Fundamentals of Computer Science I (CS151.01 2006F)

Multivariate Data Visualization

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Summary: We consider how to use Scheme and GIMP to visualize statistical data.


Introduction: Data Visualization

We have explored GIMP primarily as a platform for making visually interesting images (calling them art would probably be a stretch). However, it is also possible to use the GIMP (or any graphics platform) to make informative images. In particular, many statisticians have found that complex data sets are easier to understand when the data are represented visually in addition to textually.

For example, in a data set with one independent variable (say, the size of an input for an algorithm) and one dependent variable (say, the number of calls to cons that the algorithm makes on one input of that size), we might plot a graph to better understand that relationship. If the points form a straight, but not horizontal, line, we might conclude that the relationship is linear. If the points form a more complex shape, we need to do more analysis.

One particularly challenging aspect of data visualization is what to do with multivariate data, data in which we have more than two variables, and in which it is not necessarily clear which variables are dependent and which variables are independent. In such situations, one needs to explore how best to represent the various variables for each observation.

For example, consider the wealth of information about countries of the world available at There are a few hundred countries represented, fifty four possible attributes (amount of agricultural land, population, life expectancy, per-capita income, etc.), and six years of data (2000 to 2005, inclusive).

For these data, someone might be interested in exploring relationships that involve population, life expectancy, per-capita income, and year. How can we represent these data to best explore these relationships?

Background: Characterizing Data

Before we delve into the particular techniques one might use to visualize data, let us consider first how statisticians tend to characterize data. The broadest characterization that statisticians make is between categorical data and numerical data.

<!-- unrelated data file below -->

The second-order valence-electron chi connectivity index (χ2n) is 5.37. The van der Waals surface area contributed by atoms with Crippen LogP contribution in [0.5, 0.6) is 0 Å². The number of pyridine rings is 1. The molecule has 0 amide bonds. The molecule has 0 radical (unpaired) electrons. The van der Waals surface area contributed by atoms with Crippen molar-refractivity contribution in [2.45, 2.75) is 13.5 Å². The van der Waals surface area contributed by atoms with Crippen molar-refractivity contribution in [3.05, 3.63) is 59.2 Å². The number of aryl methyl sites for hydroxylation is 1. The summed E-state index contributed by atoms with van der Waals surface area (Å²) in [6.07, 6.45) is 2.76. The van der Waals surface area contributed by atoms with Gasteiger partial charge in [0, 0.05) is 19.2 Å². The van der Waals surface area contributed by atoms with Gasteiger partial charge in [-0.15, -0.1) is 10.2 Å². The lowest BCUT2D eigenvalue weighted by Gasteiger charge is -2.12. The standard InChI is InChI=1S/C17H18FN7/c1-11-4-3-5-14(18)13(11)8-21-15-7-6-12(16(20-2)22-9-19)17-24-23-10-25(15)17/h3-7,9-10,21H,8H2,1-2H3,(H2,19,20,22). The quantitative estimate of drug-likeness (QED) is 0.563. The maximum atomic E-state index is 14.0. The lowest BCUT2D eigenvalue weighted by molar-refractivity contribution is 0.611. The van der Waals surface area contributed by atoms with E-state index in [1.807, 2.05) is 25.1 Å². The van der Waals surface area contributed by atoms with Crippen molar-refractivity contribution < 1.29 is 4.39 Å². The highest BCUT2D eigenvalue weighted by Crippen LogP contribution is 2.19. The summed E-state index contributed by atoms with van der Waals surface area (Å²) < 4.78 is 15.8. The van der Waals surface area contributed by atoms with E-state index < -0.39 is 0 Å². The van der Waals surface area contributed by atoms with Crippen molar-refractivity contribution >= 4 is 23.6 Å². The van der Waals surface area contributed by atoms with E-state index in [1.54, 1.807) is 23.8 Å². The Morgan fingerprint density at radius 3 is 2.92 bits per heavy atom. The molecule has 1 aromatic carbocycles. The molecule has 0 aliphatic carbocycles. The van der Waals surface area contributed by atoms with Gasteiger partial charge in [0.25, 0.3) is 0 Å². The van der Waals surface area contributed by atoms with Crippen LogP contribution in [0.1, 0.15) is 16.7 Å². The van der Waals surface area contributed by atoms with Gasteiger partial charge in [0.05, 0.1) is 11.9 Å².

Categorical data are data that have been broken up into categories, and in which the categories have no numerical relationship, other than set-theoretic relationship. For example, we would call gender (male or female) a categorical variable and (except for some outliers that we'll ignore for now), the relationship between the two is that anyone who is not a woman is a man, and vice versa. For the World Bank data described in the introduction, one obvious categorical variable is the continent to which the country belongs.

Quantitative data are data that are represented numerically, and that often therefore have a numeric relationship. For example, for numeric grades, we might say that a grade of 100 is twice as large as a grade of 50. For the World Bank data described in the introduction, most variables are quantitative.

While it is not generally possible to represent categorical data quantitatively (except, of course, in terms of the number of data points that fall in each category), it is straightforward to represent quantitative data categorically. For example, we might separate grades into those below 60 (failing) and those above 60 (passing). Sometimes, we will categorize less broadly (e.g., A, B, C, D, and F).

At times, we may enumerate categories (e.g., Male is category 0, Female is category 1, No Answer is category 2, and Other is category 3). However, such enumeration should never be taken to mean that there is any real quantitative aspect to the data. For example, we would never average genders (nor continents nor ...).

Visualization Characteristics

In general, we think about representing each data point with a single symbol. We map different attributes of the point to different attributes of the symbol.

For categorical attributes, we can associate a color, shape, or pattern with each category. For a student, we might use one shape (e.g., a circle) for humanities majors, another (e.g., a square) for science majors, and a third (e.g., a triangle) for social studies majors. We might then use color to represent the dormitory in which the student resides (e.g., red for North Campus, yellow for South Campus, blue for East Campus, and purple for off campus). Experienced designers pay attention to those who are color blind or color deficient in choosing colors, but we leave that topic for another course.

For quantitative attributes, we might map the number to the size of the symbol, the shade of the color (lower numbers lighter, higher numbers darker), the weight of the border of the shape, the x position of the center, or the y position of the center.

In the corresponding laboratory, you will have a chance to explore some of these variations.




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